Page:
As with any paddle or racquet sport, players must consider the risk of developing pickleball injuries like tennis elbow. Given the importance of the paddle in this sport, many wonder, “Is a heavy or light pickleball paddle better for preventing tennis elbow?”
With more people taking to the pickleball court, innovation in equipment has become a priority to enhance the playing experience. One tech enhancement gaining traction among a segment of players is the use of pickleball paddles with built-in lights.
These illuminating paddles are designed to make playing in low-light conditions easier and more enjoyable. But how these paddles work, what are their benefits, and what should you look for when choosing the perfect light-up paddle?
When I first started to play pickleball, it was to avoid the strain that tennis put on my lower back. However, I quickly learned that pickleball is not necessarily better for my damaged sacroiliac joints despite being easier on my muscles. But that hasn’t stopped me from playing!
I often marvel that NFL players can take monster hits and get back to their feet unscathed. Meanwhile, I’ve pulled muscles getting out of bed, making a cup of coffee–even sneezing! But I digress. The point is that many articles surrounding pickleball being a dangerous sport are clickbait. Or worse yet, these awful articles are designed to undermine the sport’s growth. If you’re living and breathing, you are prone to injury. And there will always be freak accidents. But that said, people who play pickleball are prone to specific injuries. Here are the eight most common pickleball injuries.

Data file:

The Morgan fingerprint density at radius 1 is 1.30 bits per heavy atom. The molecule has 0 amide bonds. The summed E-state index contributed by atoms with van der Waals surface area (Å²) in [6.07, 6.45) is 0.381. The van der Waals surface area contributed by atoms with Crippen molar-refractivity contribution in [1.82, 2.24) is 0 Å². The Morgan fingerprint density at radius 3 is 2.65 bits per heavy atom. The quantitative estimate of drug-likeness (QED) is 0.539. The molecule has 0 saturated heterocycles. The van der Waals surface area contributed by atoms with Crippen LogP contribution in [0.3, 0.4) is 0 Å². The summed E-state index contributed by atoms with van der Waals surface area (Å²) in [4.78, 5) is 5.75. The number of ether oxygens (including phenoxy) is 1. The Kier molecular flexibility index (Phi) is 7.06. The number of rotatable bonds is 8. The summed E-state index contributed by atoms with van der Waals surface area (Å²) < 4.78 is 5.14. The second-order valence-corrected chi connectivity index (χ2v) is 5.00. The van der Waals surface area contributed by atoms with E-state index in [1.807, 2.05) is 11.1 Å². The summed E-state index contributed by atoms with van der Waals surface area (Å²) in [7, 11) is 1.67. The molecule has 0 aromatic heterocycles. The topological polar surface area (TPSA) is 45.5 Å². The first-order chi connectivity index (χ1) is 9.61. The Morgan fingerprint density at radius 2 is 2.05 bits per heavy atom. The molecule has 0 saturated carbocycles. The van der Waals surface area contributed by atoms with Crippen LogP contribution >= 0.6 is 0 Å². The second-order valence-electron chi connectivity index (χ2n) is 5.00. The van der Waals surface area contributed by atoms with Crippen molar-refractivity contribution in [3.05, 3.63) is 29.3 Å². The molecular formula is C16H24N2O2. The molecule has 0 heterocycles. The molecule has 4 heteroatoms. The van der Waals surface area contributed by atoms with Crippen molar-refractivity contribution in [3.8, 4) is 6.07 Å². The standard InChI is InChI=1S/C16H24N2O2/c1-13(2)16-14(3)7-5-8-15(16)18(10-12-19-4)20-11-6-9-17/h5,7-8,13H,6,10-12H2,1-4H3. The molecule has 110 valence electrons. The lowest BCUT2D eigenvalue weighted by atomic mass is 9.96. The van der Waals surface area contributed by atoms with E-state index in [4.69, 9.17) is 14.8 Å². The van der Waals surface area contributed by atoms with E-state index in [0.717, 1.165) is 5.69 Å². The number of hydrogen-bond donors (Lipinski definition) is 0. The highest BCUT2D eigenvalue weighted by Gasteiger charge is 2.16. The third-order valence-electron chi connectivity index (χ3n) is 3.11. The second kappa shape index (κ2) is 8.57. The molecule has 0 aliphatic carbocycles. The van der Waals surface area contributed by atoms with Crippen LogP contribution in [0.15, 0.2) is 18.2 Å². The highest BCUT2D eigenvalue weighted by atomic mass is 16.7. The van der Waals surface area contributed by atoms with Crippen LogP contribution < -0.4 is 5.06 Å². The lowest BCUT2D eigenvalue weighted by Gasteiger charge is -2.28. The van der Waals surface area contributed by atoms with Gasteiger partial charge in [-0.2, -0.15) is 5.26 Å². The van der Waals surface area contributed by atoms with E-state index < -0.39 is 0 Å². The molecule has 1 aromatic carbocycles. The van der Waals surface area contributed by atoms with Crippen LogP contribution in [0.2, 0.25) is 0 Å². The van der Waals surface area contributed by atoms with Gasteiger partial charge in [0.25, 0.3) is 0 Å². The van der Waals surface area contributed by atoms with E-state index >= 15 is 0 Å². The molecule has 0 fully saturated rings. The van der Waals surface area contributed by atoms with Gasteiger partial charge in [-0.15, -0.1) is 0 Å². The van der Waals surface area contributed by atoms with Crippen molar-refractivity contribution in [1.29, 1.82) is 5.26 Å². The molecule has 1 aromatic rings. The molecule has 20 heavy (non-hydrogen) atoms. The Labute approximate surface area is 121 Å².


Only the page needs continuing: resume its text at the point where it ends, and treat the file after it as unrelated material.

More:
Pickleball glasses can be the difference between a good time and a trip to the ER.
It seems a day doesn’t go by where I don’t see a Facebook or blog post surrounding eye damage caused by pickleball. While it appears the odds of an eye injury while playing pickleball is relatively low, you still might want to consider wearing ocular protection when playing.
The number of people who suffer eye injuries from recreational sports each year is quite staggering, with more than 600,000 cases, including many who go blind. You never think it will be you, but with racquet/paddle sports the fourth largest offender–and with up to 90% of eye injuries avoided by using protective glasses with polycarbonate lenses–why not put safety on your side?
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